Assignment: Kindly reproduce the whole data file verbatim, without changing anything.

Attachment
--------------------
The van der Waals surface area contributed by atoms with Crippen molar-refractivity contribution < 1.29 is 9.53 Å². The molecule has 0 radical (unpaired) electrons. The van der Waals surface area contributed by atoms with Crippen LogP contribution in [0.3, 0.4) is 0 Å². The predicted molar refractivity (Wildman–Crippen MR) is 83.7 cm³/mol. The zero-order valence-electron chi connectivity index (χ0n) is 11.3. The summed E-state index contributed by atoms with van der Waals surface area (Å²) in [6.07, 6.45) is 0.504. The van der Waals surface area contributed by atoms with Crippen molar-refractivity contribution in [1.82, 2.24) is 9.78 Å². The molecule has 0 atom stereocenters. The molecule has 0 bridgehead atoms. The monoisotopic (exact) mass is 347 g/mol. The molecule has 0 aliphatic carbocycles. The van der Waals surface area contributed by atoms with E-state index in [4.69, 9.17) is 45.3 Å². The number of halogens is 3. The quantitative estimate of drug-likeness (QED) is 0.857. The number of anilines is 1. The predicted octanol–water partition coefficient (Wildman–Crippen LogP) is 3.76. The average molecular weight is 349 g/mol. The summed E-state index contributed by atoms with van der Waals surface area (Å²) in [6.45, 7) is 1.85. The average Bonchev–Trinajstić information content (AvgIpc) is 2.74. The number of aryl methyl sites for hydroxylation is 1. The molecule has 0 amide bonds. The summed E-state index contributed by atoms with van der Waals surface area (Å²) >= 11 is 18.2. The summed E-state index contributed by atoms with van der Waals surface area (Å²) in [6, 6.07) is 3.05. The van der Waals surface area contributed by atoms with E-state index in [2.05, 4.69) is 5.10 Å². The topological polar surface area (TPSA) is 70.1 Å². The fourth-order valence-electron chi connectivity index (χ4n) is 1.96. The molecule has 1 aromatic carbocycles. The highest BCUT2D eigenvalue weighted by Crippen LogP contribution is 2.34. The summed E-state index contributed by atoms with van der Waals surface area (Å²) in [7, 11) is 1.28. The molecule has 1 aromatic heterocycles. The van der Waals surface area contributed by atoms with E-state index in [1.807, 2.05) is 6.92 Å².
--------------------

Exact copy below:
The van der Waals surface area contributed by atoms with Crippen molar-refractivity contribution < 1.29 is 9.53 Å². The molecule has 0 radical (unpaired) electrons. The van der Waals surface area contributed by atoms with Crippen LogP contribution in [0.3, 0.4) is 0 Å². The predicted molar refractivity (Wildman–Crippen MR) is 83.7 cm³/mol. The zero-order valence-electron chi connectivity index (χ0n) is 11.3. The summed E-state index contributed by atoms with van der Waals surface area (Å²) in [6.07, 6.45) is 0.504. The van der Waals surface area contributed by atoms with Crippen molar-refractivity contribution in [1.82, 2.24) is 9.78 Å². The molecule has 0 atom stereocenters. The molecule has 0 bridgehead atoms. The monoisotopic (exact) mass is 347 g/mol. The molecule has 0 aliphatic carbocycles. The van der Waals surface area contributed by atoms with E-state index in [4.69, 9.17) is 45.3 Å². The number of halogens is 3. The quantitative estimate of drug-likeness (QED) is 0.857. The number of anilines is 1. The predicted octanol–water partition coefficient (Wildman–Crippen LogP) is 3.76. The average molecular weight is 349 g/mol. The summed E-state index contributed by atoms with van der Waals surface area (Å²) in [6.45, 7) is 1.85. The average Bonchev–Trinajstić information content (AvgIpc) is 2.74. The number of aryl methyl sites for hydroxylation is 1. The molecule has 0 amide bonds. The summed E-state index contributed by atoms with van der Waals surface area (Å²) >= 11 is 18.2. The summed E-state index contributed by atoms with van der Waals surface area (Å²) in [6, 6.07) is 3.05. The van der Waals surface area contributed by atoms with E-state index in [2.05, 4.69) is 5.10 Å². The topological polar surface area (TPSA) is 70.1 Å². The fourth-order valence-electron chi connectivity index (χ4n) is 1.96. The molecule has 1 aromatic carbocycles. The highest BCUT2D eigenvalue weighted by Crippen LogP contribution is 2.34. The summed E-state index contributed by atoms with van der Waals surface area (Å²) in [7, 11) is 1.28. The molecule has 1 aromatic heterocycles. The van der Waals surface area contributed by atoms with E-state index in [1.807, 2.05) is 6.92 Å².